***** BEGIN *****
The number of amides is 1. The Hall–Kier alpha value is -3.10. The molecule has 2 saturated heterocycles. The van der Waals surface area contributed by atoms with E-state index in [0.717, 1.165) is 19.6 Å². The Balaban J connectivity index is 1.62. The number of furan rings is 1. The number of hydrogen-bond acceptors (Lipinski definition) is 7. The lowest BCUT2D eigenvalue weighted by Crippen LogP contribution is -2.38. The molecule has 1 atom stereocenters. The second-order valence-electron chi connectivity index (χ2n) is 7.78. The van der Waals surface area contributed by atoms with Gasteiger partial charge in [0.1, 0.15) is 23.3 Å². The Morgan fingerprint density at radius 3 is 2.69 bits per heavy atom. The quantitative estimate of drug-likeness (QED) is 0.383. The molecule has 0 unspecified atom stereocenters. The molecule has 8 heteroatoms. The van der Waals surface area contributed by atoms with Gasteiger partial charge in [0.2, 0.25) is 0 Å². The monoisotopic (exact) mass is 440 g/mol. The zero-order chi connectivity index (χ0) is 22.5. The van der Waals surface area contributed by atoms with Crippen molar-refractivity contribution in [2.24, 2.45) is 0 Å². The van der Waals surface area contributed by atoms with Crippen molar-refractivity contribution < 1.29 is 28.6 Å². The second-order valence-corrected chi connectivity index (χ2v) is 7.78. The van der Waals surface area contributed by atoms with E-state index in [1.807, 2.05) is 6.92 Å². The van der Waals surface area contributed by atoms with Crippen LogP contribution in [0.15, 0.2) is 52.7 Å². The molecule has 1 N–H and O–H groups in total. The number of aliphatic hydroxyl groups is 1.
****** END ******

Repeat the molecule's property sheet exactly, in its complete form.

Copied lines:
The number of amides is 1. The Hall–Kier alpha value is -3.10. The molecule has 2 saturated heterocycles. The van der Waals surface area contributed by atoms with E-state index in [0.717, 1.165) is 19.6 Å². The Balaban J connectivity index is 1.62. The number of furan rings is 1. The number of hydrogen-bond acceptors (Lipinski definition) is 7. The lowest BCUT2D eigenvalue weighted by Crippen LogP contribution is -2.38. The molecule has 1 atom stereocenters. The second-order valence-electron chi connectivity index (χ2n) is 7.78. The van der Waals surface area contributed by atoms with Gasteiger partial charge in [0.1, 0.15) is 23.3 Å². The Morgan fingerprint density at radius 3 is 2.69 bits per heavy atom. The quantitative estimate of drug-likeness (QED) is 0.383. The molecule has 0 unspecified atom stereocenters. The molecule has 8 heteroatoms. The van der Waals surface area contributed by atoms with Gasteiger partial charge in [0.2, 0.25) is 0 Å². The monoisotopic (exact) mass is 440 g/mol. The zero-order chi connectivity index (χ0) is 22.5. The van der Waals surface area contributed by atoms with Crippen molar-refractivity contribution in [2.24, 2.45) is 0 Å². The van der Waals surface area contributed by atoms with Crippen molar-refractivity contribution < 1.29 is 28.6 Å². The second-order valence-corrected chi connectivity index (χ2v) is 7.78. The van der Waals surface area contributed by atoms with E-state index in [1.807, 2.05) is 6.92 Å². The van der Waals surface area contributed by atoms with Crippen LogP contribution in [0.15, 0.2) is 52.7 Å². The molecule has 1 N–H and O–H groups in total. The number of aliphatic hydroxyl groups is 1.